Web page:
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Taking Care of a Pet Rat

By Edited Oct 10, 2015 1 0

Rats Make Fun and Friendly Pets

I have spent many years of my life taking care of wonderful, loving rodents as pets.  I have studied various aspects of their life and through years of experience and research I want to share my knowledge so that all who keep rodents as pets are doing their very best to ensure the health and happiness of their furry family member.  If you are not ready to treat your pet with special care and consideration, being attentive to all his needs, then you shouldn't have one.  Much like dogs, rats can be expressive, loving, and fun to play with. 

Rats need attention, they love it.  You need to be able to play with your rodent every single day, it will keep them happy and happiness means health.  Think of it from THEIR perspective for a moment.  If you were trapped in a cage for the majority of the day, you would sure be happy to get out of there and run around wouldn't you? Absolutely!  Conversely, if you were trapped in that cage and largely ignored, you would probably become very sad and depressed and your health would suffer.  So let that be the first rule of giving your rat a good life, they have a short one, so do your best to make it THEIR best.

Next would be the environment they spend the rest of their time in.  Never, ever use a cage with wire floors, ever.  They can get their little feet and legs caught between the wire mesh and break bones and the stress from such a damaging experience can be even worse for them.  Rats are EXTREMELY sensitive to stress, it affects them quite significantly.  So therefore a cage with a solid bottom, like a large glass aquarium for fish or reptiles would be best for your rat.  The bigger the better is always the way to go.  Sometimes you can find cheaper used aquariums on craigslist since pet stores charge an arm and a leg for them.  I would never even consider anything under 20 gallons in size for one rat, and over 40 is more appropriate.  The more room they have to play and run around in, the better off they will be when YOU are busy with the rest of your life.  Larger cages also mean you have to clean them less often, which saves you time.  Even if you have a large cage, cleaning should still be done often, and on a regular basis.

For most cages, a thorough cleaning where you replace all the bedding and wipe down the floor and walls, should be done once a week.  Again, look at the situation from the rats perspective and realize that you would HATE to be stuck in a stinky cage that wasn't cleaned often enough so you have to eat, sleep, and drink next to and on top of your own feces and urine.  Gross!  So be considerate and keep their home clean.  As to which bedding you should buy, the Carefresh brand and other brands that use the same type of recycled paper pulp are ideal.  I wouldn't use anything else, and would never THINK about any of the wood shavings as bedding especially the cedar which is hazardous to your pet's health.  The Carefresh bedding is very absorbent and simply the best for your rat, hamster, mouse, etc.

Never let your rat run out of water.  He should always have a supply of fresh drinking water (I fill up my rats water bottle with filtered water from a "Pur" filter), so be sure to keep an eye on it and rinse out and refill when he is getting low.  For food, there are dozens of choices out there for feeding your pet, and you should learn what he likes and stick to that brand.  Like dogs, rats don't like their diet changed abruptly, so if you switch food brands, be sure to "ease" in the new brand by mixing the two types for a few days or a week.  Keep the food bowl full while your rat is young and try to get an idea of how much he eats.  Don't let him starve, but if he starts to pack on the ounces, you will have to cut back on the food, OR find a food with less fat.  The best way to handle his weight would be giving him plenty of food, but also giving him plenty of exercise so he can burn off the calories.  Fat rats won't live as long as their healthy counterparts.  Rats also enjoy a variety of treats you can give them which should constitute no more than 10% of their total diet.  Small treats such as carrots, celery, apple, raisins, broccoli, and banana fed occasionally will make your friend very happy.  Of course pet stores will also carry nutritious treats as well.  Some things to avoid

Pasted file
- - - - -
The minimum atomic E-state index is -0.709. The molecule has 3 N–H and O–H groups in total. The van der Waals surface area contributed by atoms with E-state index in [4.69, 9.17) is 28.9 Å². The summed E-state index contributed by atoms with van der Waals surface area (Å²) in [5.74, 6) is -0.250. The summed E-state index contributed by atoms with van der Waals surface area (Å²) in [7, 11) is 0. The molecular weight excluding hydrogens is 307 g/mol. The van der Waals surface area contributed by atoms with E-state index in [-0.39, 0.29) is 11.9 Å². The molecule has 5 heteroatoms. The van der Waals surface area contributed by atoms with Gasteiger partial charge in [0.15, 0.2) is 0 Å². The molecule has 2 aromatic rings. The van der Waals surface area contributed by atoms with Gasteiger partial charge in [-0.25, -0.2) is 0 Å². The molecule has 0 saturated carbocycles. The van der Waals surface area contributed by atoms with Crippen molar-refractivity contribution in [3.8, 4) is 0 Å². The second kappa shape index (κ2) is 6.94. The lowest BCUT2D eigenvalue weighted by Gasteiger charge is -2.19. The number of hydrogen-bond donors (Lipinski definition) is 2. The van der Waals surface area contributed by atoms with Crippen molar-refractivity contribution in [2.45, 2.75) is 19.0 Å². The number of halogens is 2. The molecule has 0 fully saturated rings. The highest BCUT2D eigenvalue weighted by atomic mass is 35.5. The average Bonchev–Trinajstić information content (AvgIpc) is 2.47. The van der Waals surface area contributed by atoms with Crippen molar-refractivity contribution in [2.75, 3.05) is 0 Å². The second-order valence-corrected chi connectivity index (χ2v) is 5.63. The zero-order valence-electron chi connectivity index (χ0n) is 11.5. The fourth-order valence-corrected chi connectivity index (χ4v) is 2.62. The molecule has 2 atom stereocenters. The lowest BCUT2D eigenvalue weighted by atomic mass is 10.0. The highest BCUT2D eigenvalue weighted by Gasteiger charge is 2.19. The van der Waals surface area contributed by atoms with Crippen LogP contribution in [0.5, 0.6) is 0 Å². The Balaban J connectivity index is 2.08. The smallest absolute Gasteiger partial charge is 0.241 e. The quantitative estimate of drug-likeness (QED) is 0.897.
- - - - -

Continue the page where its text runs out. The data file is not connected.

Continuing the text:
would be caffeine, dairy and chocolate. 

Other things to avoid would be holding your rat by his tail, NEVER do this! It is very uncomfortable for them and can even rip their skin off causing bleeding and much pain for your pet.  ALWAYS hold rats gently by supporting all four of their feet.  Never let your pet play in a room where he can get stuck somewhere, or where he might find a place to hide that is difficult for you to reach.  I used to let my rat play in my bathroom while I got ready for work, but there was a small hole under the sink cabinet that he crawled into.  I had to pry off the nailed-in mouldings to reach him and get him out!  Also, don't leave your rat unattended for too long when he is out playing, rats do get thirsty and need rest and water!

All in all, be sure to have fun with your rat but keep him away from small children.  Your pet rat will love being your friend if you are friendly to him and make sure all his needs are well taken care of: clean cage, attention, food and water.  Enjoy!



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